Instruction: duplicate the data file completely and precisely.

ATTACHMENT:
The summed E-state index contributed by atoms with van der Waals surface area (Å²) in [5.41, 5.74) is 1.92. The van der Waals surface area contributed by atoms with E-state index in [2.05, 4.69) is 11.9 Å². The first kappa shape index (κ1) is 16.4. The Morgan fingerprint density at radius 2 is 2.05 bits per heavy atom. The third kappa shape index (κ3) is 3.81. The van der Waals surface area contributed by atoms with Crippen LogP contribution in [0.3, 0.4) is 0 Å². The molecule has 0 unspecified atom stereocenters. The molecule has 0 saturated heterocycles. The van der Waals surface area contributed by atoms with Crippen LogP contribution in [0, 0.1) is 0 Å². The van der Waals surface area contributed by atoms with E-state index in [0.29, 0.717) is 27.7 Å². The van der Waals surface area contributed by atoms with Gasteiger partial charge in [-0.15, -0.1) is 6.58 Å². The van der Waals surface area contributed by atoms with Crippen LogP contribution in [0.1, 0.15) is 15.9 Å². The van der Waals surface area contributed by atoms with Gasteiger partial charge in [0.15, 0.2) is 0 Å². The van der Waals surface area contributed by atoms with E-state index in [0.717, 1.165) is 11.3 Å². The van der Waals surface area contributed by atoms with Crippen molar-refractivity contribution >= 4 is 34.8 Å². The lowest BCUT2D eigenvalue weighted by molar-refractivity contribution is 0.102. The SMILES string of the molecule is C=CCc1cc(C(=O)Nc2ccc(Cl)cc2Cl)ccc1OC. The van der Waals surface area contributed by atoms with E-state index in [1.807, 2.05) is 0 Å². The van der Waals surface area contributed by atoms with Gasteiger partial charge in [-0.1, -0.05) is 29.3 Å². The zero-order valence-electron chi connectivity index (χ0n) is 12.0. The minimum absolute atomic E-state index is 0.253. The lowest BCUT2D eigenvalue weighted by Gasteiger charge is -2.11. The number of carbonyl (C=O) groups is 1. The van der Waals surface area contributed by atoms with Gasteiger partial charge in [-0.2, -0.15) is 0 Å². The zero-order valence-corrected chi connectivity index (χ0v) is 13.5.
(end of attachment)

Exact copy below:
The summed E-state index contributed by atoms with van der Waals surface area (Å²) in [5.41, 5.74) is 1.92. The van der Waals surface area contributed by atoms with E-state index in [2.05, 4.69) is 11.9 Å². The first kappa shape index (κ1) is 16.4. The Morgan fingerprint density at radius 2 is 2.05 bits per heavy atom. The third kappa shape index (κ3) is 3.81. The van der Waals surface area contributed by atoms with Crippen LogP contribution in [0.3, 0.4) is 0 Å². The molecule has 0 unspecified atom stereocenters. The molecule has 0 saturated heterocycles. The van der Waals surface area contributed by atoms with Crippen LogP contribution in [0, 0.1) is 0 Å². The van der Waals surface area contributed by atoms with E-state index in [0.29, 0.717) is 27.7 Å². The van der Waals surface area contributed by atoms with Gasteiger partial charge in [-0.15, -0.1) is 6.58 Å². The van der Waals surface area contributed by atoms with Crippen LogP contribution in [0.1, 0.15) is 15.9 Å². The van der Waals surface area contributed by atoms with Gasteiger partial charge in [0.15, 0.2) is 0 Å². The van der Waals surface area contributed by atoms with E-state index in [0.717, 1.165) is 11.3 Å². The van der Waals surface area contributed by atoms with Crippen molar-refractivity contribution >= 4 is 34.8 Å². The lowest BCUT2D eigenvalue weighted by molar-refractivity contribution is 0.102. The SMILES string of the molecule is C=CCc1cc(C(=O)Nc2ccc(Cl)cc2Cl)ccc1OC. The van der Waals surface area contributed by atoms with E-state index in [1.807, 2.05) is 0 Å². The van der Waals surface area contributed by atoms with Gasteiger partial charge in [-0.1, -0.05) is 29.3 Å². The zero-order valence-electron chi connectivity index (χ0n) is 12.0. The minimum absolute atomic E-state index is 0.253. The lowest BCUT2D eigenvalue weighted by Gasteiger charge is -2.11. The number of carbonyl (C=O) groups is 1. The van der Waals surface area contributed by atoms with Gasteiger partial charge in [-0.2, -0.15) is 0 Å². The zero-order valence-corrected chi connectivity index (χ0v) is 13.5.